Most of these characters have not only graced our pages, but have also shared their thoughts through WA Business News events, a hugely successful part of our company and something that did not exist when I started at the newspaper.

It’s been a pleasure to watch it grow, including huge events like the WA Business News 40under40 Awards program, which has attracted nominees numbering in the high hundreds and an audience of thousands over the past six years.

Of course, not all the news has been good.

Evans & Tate Ltd, Sons of Gwalia Ltd, Chemeq Ltd and Westpoint Corporation Pty Ltd are some of the low points in the past seven years.

And it’s not just what has been done, the growth that has been achieved; it’s also worth remembering the public policy failures along the way.

The Swan River foreshore remains as disconnected from the city as ever, housing has become unaffordable to many, and immigration rules have yet to help WA deal with the skills crisis.

There has been a bundle of other developments along the way – the diminishing power of unions, a railway from Perth to Mandurah, the impact of terrorism and regional war, and the real rise of the internet – all of which have been controversial and/or influential on public debate.


Technology shift

Aside from a final thank you, I will devote the remainder of this column to the last of those developments – the internet.

Just more than 18 months ago we launched our Daily Business Alerts email service, taking advantage of the internet and its growing place in business people’s lives.

This was not a cutting edge idea – in a global sense – but it was certainly a novel idea in WA, where news organisations with a once proud heritage were slow to keep up with their international counterparts.

The DBA has been a real hit. It has penetrated the market better than we could have hoped for in such a short time and has been very well received.

From an editor’s point of view, it gives a much better idea of what you – the readers – want to read, allowing us to better spend effort and resources covering the issues that really matter to you.


Making it happen

Finally, thanks to all the loyal WA Business News readers who have helped the newspaper get to where it is today.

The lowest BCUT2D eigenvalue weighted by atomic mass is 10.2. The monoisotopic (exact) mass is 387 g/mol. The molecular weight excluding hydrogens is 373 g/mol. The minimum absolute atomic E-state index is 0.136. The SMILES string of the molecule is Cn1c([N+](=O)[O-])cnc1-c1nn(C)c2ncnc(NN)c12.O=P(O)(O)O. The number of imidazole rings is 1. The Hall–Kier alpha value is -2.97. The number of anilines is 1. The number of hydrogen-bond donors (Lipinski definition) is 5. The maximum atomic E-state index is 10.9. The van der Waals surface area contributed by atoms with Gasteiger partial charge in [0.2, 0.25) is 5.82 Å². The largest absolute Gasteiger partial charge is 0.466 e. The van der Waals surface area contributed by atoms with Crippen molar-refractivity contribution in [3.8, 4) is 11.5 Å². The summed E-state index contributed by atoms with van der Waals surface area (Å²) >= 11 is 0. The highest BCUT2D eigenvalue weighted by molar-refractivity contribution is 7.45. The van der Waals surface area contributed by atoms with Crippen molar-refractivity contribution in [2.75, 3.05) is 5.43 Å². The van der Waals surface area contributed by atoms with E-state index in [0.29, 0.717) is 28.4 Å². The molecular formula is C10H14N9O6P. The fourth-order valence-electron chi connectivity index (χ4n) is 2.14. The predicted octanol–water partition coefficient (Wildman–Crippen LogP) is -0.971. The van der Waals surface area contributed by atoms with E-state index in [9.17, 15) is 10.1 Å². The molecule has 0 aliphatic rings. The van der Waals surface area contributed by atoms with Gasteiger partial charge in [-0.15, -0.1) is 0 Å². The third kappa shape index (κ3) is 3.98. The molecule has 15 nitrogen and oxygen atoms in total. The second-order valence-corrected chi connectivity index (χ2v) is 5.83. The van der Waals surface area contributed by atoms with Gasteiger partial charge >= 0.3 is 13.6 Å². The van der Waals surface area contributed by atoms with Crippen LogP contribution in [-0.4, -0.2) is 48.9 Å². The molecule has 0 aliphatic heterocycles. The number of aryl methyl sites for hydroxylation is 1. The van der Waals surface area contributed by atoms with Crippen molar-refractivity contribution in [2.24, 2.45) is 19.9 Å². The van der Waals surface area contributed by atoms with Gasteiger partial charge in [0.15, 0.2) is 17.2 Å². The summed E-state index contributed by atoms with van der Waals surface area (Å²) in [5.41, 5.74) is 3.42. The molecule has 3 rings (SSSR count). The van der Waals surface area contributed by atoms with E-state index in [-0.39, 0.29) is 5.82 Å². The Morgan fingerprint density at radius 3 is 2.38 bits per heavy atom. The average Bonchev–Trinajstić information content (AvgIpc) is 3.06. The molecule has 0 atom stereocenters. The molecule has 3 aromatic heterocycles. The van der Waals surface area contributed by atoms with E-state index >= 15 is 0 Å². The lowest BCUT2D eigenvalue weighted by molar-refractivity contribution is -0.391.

The owners of this journal backed the idea of real local news to help business grow and more than a dozen journalists, photographers and production people – some of them very talented – committed some part of their career to developing our product.

We decided that the market wanted relevant news, not just headlines that grabbed attention for attention’s sake.

We also wanted to be positive and focus on the success stories. Not to ignore the poor business performance, but to highlight it better when we chose to cover it.

We also wanted to be deeper in our coverage, so that those who consumed what we produced learned more about the overall sectors and markets because the news was put in context.

We wanted to be focused on WA. As news distribution consolidates around the planet, its gets cheaper and easier for media outlets to funnel news from central locations.

These days you’ll read more about Sydney, Shanghai and New York in your local press than you will about companies doing business at home.

We wanted to be different, and provide insight into what’s happening in your neighbourhood.

Thankfully, you, our readers, have responded to this approach.

It has been very heartening to have this strategy backed by the market.

Everyone in WA said the state needed a robust independent media, but the subscribers to WA Business News are the ones who have actually made that happen. Thank you.